More than 30 years ago, a good friend and I regularly launched what we mockingly called our “10-Point Plan for Happiness.” Our plans always included these steps: Quit going to the bars so much, especially during the week. Stop dating losers. Work out more. No more French fries/potato chips/chocolate or whatever indulgence was tempting us that week. Oh yeah, and save more money. But over the years, I’ve shortened up the list.
Even as my friend and I made those resolutions, we knew we were likely to backslide.
But there’s something very appealing about setting goals and having a plan—it helped me feel in control of my life. Setting goals is the means to accomplishing something and the counterpoint to daydreaming, but never doing. If I just follow these simple steps, I can make my life better—who wouldn’t want that?
Believing change is possible is ingrained in the American psyche. The lure of possibility is undeniable. If you’re fat and out of shape you can be transformed, especially if you win a chance to be on The Biggest Loser. If you’re clueless about clothes and your personal appearance, Stacy and Clinton can reform you on What Not to Wear. If you’re a philandering politician, you can humble yourself, ask your spouse and voters to forgive you and after some time has passed, you can be re-elected like U.S. representative Mark Sanford (ex-governor of South Carolina).
I believe real change is possible, but it isn’t fast or easy—it takes a lot more effort than making lists as I did in my 20’s or a going on a whirlwind clothes-buying spree. The people I’ve known who have reinvented themselves worked hard at it for years.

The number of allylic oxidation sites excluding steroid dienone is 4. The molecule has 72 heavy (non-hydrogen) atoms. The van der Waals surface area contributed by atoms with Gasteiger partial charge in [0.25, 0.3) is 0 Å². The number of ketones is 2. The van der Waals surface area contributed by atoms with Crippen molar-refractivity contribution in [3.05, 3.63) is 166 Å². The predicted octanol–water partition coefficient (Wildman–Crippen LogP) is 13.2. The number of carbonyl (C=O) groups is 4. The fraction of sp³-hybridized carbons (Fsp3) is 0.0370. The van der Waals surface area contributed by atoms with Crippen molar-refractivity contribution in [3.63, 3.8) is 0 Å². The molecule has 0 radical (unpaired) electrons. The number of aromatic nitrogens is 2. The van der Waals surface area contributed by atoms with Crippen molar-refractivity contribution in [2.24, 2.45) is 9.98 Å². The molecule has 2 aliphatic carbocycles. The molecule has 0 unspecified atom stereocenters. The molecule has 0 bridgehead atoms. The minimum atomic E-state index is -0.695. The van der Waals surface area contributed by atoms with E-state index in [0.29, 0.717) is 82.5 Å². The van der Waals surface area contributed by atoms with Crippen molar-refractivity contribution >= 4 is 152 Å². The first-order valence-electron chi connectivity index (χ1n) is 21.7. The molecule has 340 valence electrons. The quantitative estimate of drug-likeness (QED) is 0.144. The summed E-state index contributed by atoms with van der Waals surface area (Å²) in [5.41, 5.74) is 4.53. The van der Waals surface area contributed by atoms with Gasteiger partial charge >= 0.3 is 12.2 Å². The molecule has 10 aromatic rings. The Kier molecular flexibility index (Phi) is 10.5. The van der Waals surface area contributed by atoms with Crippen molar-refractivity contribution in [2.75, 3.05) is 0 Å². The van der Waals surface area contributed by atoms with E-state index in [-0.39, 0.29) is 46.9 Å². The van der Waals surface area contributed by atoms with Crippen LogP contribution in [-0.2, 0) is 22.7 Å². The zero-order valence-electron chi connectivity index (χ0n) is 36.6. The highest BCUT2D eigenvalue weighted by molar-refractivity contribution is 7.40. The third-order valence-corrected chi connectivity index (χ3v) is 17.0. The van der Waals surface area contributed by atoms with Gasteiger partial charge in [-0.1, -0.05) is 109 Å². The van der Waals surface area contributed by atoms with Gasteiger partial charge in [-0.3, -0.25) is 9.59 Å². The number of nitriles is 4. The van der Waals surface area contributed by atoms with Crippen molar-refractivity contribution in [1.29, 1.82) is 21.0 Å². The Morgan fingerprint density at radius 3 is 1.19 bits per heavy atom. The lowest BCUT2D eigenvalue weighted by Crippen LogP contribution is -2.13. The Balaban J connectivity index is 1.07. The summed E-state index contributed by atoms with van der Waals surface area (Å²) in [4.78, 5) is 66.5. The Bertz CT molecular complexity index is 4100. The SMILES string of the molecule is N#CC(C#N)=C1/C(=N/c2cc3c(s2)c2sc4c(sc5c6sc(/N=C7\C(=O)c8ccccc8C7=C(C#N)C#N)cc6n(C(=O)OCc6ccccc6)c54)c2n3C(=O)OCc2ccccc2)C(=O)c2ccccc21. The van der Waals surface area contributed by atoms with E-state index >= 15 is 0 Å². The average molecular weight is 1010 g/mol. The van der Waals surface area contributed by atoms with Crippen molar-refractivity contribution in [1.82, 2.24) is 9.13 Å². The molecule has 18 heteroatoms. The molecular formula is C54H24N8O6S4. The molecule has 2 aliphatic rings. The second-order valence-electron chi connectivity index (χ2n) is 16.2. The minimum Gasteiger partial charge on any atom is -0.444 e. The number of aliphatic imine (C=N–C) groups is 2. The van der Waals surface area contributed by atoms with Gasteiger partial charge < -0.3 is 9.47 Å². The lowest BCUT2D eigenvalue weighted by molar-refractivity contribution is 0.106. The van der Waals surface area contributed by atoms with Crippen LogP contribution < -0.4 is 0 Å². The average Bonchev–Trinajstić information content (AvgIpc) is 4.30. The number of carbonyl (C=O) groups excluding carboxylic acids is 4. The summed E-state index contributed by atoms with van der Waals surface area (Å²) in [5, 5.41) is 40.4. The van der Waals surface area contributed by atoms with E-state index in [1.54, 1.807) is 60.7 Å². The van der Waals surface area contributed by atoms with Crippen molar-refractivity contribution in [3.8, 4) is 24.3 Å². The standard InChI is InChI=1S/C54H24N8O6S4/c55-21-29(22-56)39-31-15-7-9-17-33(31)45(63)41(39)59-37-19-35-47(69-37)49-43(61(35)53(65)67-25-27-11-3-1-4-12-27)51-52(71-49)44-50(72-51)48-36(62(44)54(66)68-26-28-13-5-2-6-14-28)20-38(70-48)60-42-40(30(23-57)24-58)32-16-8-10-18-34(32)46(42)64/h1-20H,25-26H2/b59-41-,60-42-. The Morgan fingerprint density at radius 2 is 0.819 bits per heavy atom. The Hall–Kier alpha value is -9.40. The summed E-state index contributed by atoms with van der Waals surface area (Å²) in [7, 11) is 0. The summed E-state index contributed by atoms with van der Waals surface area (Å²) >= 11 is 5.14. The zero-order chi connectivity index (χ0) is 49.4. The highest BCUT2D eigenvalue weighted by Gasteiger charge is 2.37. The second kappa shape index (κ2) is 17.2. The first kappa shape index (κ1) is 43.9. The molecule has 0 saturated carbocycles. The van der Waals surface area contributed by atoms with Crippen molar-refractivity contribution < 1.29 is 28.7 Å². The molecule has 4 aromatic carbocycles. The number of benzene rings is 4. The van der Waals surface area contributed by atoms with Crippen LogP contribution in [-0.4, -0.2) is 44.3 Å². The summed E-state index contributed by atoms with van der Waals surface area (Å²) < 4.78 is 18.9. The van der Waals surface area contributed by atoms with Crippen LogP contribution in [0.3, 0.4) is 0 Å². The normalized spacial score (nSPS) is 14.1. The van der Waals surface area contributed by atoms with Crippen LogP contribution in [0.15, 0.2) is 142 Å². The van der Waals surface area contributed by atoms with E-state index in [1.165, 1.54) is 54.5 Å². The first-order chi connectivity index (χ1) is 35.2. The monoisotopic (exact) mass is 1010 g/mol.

Sometimes my life feels like it’s one big Continuous Quality Improvement project. But as I’ve gotten older, I’ve realized that the changes I need to undertake are refinements, not sweeping transformations. So I try to be a better writer, and I tinker with how to squeeze in more time for projects I enjoy, travel, family, friends, and fun. That focus has made my life richer and more fulfilled.
I no longer believe that I’m capable of making major improvements to myself . . . or that I even need to. That’s not smug self-satisfaction, but another way of saying I’m learning to accept my flaws. I’ll keep trying to think before I speak. I’ll also try not to offer advice unless asked. However, I know I’m going to backslide sometimes, and even though I’ll fall short on those goals (and others), I’m still basically OK.
If the goal is happiness, perfection is not required . . . or even useful. So my current Plan for Happiness has a mere three points:
- Be kinder to myself— accept and forgive my shortcomings.
- Continue to focus on being healthy (food, exercise, stress management), but don’t fret too much about any of those items.
- Continue to spend more time doing what I love, less on what I don’t.
What works for you?